October 15, 2010

Blog Action Day: Water

Today is Blog Action Day, a day when thousands of bloggers blog about one single topic.  This year's topic is water.

Thirteen inches.  That's how much precipitation falls here in Long Beach.  Most of it comes during the months of November-March.  Very little rain falls the rest of the year.  Case in point:  this past May 18, 0.05 inches of rain fell; it was a record amount of precipitation for that date.  And it hasn't rained much since.

So whether or not folks around here pay attention to water, they should. While some water comes from underground aquifers, a large percentage of it comes from the Sierra Nevada, the Sacramento-San Joaquin Delta, or the Colorado River, all of which are hundreds of miles away.

We are fortunate in that our society has the resources to bring water to us.  Many people around the world are not so lucky.  I've mentioned on this blog before that several million children die each year because they do not have access to clean drinking water.  That's one child every fifteen seconds.  Probably two or three have died just in the time it's taken you to read to this point on my blog.
One dollar will provide drinking water to one child for one year.  One dollar can save a life.  (My church's Global Ministries digs wells and welcomes donations, if you are interested. Also, you are invited to sign a petition for clean water by clicking the button to the right.)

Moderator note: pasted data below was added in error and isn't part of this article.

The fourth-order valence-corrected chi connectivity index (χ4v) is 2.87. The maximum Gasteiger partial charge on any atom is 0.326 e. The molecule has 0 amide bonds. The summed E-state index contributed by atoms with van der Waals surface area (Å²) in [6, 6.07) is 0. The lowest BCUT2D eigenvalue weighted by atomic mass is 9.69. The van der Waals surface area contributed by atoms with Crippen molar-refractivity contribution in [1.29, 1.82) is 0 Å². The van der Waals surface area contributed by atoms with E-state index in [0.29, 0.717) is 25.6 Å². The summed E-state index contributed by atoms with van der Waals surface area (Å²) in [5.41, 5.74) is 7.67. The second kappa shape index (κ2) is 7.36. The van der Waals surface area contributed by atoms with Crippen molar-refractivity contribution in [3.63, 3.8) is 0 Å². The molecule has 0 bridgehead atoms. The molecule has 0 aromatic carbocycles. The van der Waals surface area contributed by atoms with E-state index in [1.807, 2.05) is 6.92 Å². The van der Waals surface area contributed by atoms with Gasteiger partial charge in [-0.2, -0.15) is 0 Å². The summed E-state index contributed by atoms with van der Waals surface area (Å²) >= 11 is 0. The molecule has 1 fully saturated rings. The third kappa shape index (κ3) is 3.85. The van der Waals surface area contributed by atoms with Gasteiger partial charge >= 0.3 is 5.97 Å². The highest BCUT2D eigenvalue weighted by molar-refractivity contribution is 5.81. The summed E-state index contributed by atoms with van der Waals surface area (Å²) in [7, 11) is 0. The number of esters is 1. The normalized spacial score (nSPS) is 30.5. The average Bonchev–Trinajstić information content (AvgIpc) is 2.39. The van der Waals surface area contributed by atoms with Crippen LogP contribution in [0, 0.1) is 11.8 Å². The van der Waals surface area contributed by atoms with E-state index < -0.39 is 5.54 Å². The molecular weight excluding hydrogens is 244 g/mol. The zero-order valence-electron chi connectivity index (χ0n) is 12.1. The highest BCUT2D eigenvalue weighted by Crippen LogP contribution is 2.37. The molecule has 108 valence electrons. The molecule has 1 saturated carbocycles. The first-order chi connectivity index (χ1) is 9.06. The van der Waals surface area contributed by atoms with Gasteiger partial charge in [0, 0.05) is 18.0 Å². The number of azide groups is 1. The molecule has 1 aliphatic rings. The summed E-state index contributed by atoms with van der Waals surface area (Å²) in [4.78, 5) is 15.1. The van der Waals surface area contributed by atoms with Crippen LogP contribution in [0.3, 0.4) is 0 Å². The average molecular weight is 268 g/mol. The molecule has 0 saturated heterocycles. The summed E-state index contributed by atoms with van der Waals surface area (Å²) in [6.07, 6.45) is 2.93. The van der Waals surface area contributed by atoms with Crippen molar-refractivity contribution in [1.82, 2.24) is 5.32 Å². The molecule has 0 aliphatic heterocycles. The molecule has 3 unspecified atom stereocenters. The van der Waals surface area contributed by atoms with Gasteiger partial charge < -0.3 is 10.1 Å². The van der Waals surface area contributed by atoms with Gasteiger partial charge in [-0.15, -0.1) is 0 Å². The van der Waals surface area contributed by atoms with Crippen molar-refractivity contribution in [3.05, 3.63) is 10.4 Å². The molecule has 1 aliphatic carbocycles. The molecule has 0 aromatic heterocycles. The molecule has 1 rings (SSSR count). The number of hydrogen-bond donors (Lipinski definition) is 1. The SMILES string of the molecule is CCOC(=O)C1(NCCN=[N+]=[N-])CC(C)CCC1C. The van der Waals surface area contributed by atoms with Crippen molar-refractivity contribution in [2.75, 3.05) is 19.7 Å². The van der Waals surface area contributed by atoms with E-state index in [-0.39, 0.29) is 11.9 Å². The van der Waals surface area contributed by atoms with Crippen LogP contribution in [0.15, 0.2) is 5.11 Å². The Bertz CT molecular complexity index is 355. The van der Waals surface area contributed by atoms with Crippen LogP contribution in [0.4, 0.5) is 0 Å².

In this dry land that I live in, many residents are converting their front lawns into gardens of drought-tolerant native plants.  Personally, I think these gardens are beautiful.  I'm tempted to take pictures of them, but it feels weird to stand in front of a stranger's home and snap photos.  So I've included pictures I've taken elsewhere in southern California, showcasing some of the beautiful native plants we have; plants that require very little water.
It seems to me to be only a matter of time before lush green lawns become obsolete in southern California.  Already, most communities limit watering to two or three days per week. (If you have a lawn in southern California, you have to water it.)  Using that much water will eventually become unsustainable for the 20 million-plus people who live in southern California.

And why should we spend so much money on massive water projects to satiate our thirsty front lawns when people are dying for lack of a cup of water?
How cool it would be if we all planted native gardens.  Then, when the savings show up on our water bills, we can easily send a dollar to an organization that provides water for children in developing countries.

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